Monday, 8 August 2016

What is Satire? How can you be a satirist? Is it a sacred art?

Bonjour Monsieurs, Mesdammes et Mademoiselles,

Satire is such a sassy, savvy artform. It has existed for thousands of years; in fact the word itself come from the Ancient Latin phrase lanx satura-i.e. "a full dish of various kinds of fruits." It's the oldest form of sociological, anthropological and psychological analysis! Now you may like some fruits  (Luscious Lemon, Tarty Lime) and dislike others (Wishy-washy Melon, Putrid Prune). Just by stating my likes and dislikes and attaching an adjective to certain fruits I may have committed a form of satire. Satire allows for a certain level of freedom of choice in lexical and syntactical usage. You can be black, Asian, homosexual, trans, a Leicester supporter or Mans Zelmerlow's biggest stalker but all of those character types have the choice and potential to use words to create a level of satirical discourse.

Satire is a "militant form of irony"; most satirists are unafraid of ridiculing leading figures in politics, religion, the economy even fellow satirists and artists! They confront the public discourse being espoused by the "Establishment" and expose problems and contradictions that exist within this discourse. In essence they lift a mirror up" slam bang up in the middle of society and tell everyone to take a cold, hard look at themselves and their behaviours and characteristics. Satirists may not be obligated to offer solutions to these problems, but if motivated by a strong sense of political affiliation or an affinity with a social or cultural course will strive to offer an abundance of solutions but often quietly and diligently behind the scenes.

How many different modes of satire are there?
There are 3 main modes of traditional satire. In their basic adjectival elements:

Originates from Roman Horace (65-8BC) who critiqued the dominant "philosophical beliefs of Ancient Greece and Rome" (Rankin) to gently ridicule the "absurdities and follies of humanity". 
Generally interpreted as being witty, tolerant, wise and self-effacing.
Key Horatian satirist texts include Alexander Pope's The Rape of the Lock, Daniel Defoe's The True-Born Englishman and Mark Twain's Adventures of Huckleberry Finn.

Originates from Roman Juvenal (Late 1st Century-Early 2nd Century AD). He disagreed with many key figures of the Roman Republic; Podzemny says he utilised "the satirical tools of exaggeration and parody to make his targets appear monstrous and incompetent".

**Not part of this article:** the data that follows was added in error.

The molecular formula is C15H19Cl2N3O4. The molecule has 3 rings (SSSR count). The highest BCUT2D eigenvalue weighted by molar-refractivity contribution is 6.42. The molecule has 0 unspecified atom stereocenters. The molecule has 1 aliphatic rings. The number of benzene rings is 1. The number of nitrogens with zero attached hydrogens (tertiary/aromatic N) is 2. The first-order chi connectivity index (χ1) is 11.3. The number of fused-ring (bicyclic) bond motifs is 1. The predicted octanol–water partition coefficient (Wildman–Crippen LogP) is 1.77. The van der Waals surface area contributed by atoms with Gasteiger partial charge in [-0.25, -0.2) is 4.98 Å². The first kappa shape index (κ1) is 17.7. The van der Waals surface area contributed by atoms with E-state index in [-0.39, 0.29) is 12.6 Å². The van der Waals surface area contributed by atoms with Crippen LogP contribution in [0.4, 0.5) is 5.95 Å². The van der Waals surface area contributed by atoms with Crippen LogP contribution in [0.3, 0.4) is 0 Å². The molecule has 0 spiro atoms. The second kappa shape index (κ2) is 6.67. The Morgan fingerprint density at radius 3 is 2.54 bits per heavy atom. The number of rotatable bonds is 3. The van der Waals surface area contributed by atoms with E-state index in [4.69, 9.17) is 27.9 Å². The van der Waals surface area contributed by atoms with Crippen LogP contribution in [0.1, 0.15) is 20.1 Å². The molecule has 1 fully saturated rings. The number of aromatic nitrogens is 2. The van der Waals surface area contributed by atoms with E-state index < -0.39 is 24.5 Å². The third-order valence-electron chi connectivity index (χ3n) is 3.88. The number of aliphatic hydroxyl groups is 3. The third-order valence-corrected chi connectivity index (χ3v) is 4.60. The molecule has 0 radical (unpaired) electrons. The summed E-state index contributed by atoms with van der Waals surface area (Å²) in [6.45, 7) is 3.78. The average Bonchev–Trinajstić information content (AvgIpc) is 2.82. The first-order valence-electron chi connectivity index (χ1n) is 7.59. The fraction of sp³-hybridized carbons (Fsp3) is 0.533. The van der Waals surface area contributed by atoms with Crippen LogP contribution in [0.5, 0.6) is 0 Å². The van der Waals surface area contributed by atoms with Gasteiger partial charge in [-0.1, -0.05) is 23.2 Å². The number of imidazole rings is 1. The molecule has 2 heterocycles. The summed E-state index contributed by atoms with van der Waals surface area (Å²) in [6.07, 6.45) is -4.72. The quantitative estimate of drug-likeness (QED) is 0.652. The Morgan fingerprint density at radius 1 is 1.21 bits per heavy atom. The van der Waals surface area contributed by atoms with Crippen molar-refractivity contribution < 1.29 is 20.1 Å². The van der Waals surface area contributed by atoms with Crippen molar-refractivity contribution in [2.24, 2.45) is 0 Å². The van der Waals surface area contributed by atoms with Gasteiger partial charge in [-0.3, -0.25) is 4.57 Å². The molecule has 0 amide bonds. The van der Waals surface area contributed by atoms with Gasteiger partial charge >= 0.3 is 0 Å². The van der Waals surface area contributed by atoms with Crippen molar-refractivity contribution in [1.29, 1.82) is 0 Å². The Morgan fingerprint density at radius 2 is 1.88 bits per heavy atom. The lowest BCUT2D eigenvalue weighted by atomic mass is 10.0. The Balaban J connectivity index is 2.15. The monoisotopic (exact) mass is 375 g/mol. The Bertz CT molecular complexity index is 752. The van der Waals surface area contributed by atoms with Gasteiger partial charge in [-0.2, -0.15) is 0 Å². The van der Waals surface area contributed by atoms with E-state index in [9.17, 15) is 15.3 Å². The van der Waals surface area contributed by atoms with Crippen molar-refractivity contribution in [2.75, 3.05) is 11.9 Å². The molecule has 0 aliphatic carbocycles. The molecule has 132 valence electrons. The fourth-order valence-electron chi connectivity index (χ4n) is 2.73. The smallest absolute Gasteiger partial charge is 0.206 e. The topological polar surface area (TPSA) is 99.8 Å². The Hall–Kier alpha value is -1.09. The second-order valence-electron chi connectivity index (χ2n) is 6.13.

Generally interpreted as being angry, caustic, resentful and personal.
Key Juvenalian satirist texts include Aldous Huxley's Brave New World, George Orwell's Nineteen Eighty Four and William Golding's Lord Of The Flies.

Originates from Greek Menippus (3rd Century BC); his works are now lost but were mentioned in the works of the Roman satirists Lucian and Marcus Terentius Varro.
Takes a prose form in the length of a novel which attacks mental attitudes as opposed to specific people. Written in the indirect third person.
Key Menippean satirist texts include Douglas Adams's The Hitchhiker's Guide to the Galaxy, James Joyce's Finnegans Wake and Lewis Carroll's Alice in Wonderland.

Generic Satirical Devices:
  • Humour
    • Exaggeration- extenuated body movements a la Charlie Chaplin, hand bending down to suggest "campness" in a man.
    • Understatement- getting a Presidential character like Donald Trump saying "Oopsie" after setting off 300 bombs accidentally to hit the UK
    • Deflation- e.g. Freudian Slips
    • Linguistic "games"- e.g. malapropisms, weird rhyming structures
    • Surprise endings/ absurd twists-e.g. Cinderella getting married to her own shoe once the Prince retrieves it for her/ Snow White marrying the Wicked Stepmother whilst disguised as Grumpy etc.
  • Irony- Creating incongruity or discordance between what one says or does and what one means or is generally understood by society - e.g. post punk girl duo Shampoo's 1995 song Skinny White Thing creates a false impression that skinny white men are being bullied by women because they take drugs and rape the same women, whereas it is generally the skinny white men who are bullies in a position of power.
  • Invective- Name calling, personal abuse (tends to be used by extreme Juvenalian satirists as they sail dangerously close to the Equality Act laws.)